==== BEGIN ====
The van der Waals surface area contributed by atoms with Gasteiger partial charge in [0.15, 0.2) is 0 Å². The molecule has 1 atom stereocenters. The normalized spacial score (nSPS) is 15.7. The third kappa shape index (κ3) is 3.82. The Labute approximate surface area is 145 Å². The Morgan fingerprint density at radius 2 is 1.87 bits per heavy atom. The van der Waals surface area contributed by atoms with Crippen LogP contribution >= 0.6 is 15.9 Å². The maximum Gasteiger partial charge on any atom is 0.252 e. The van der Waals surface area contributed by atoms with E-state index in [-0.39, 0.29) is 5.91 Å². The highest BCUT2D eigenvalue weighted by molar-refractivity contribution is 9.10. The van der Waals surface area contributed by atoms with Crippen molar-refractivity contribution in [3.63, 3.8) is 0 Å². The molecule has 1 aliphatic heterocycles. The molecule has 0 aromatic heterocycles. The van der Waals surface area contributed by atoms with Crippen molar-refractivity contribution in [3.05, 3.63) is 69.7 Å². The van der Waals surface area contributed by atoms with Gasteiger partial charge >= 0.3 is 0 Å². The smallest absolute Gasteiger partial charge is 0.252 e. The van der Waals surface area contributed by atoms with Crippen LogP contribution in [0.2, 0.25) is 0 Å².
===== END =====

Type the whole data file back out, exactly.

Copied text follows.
The van der Waals surface area contributed by atoms with Gasteiger partial charge in [0.15, 0.2) is 0 Å². The molecule has 1 atom stereocenters. The normalized spacial score (nSPS) is 15.7. The third kappa shape index (κ3) is 3.82. The Labute approximate surface area is 145 Å². The Morgan fingerprint density at radius 2 is 1.87 bits per heavy atom. The van der Waals surface area contributed by atoms with Crippen LogP contribution >= 0.6 is 15.9 Å². The maximum Gasteiger partial charge on any atom is 0.252 e. The van der Waals surface area contributed by atoms with E-state index in [-0.39, 0.29) is 5.91 Å². The highest BCUT2D eigenvalue weighted by molar-refractivity contribution is 9.10. The van der Waals surface area contributed by atoms with Crippen molar-refractivity contribution in [3.63, 3.8) is 0 Å². The molecule has 1 aliphatic heterocycles. The molecule has 0 aromatic heterocycles. The van der Waals surface area contributed by atoms with Crippen molar-refractivity contribution in [3.05, 3.63) is 69.7 Å². The van der Waals surface area contributed by atoms with Gasteiger partial charge >= 0.3 is 0 Å². The smallest absolute Gasteiger partial charge is 0.252 e. The van der Waals surface area contributed by atoms with Crippen LogP contribution in [0.2, 0.25) is 0 Å².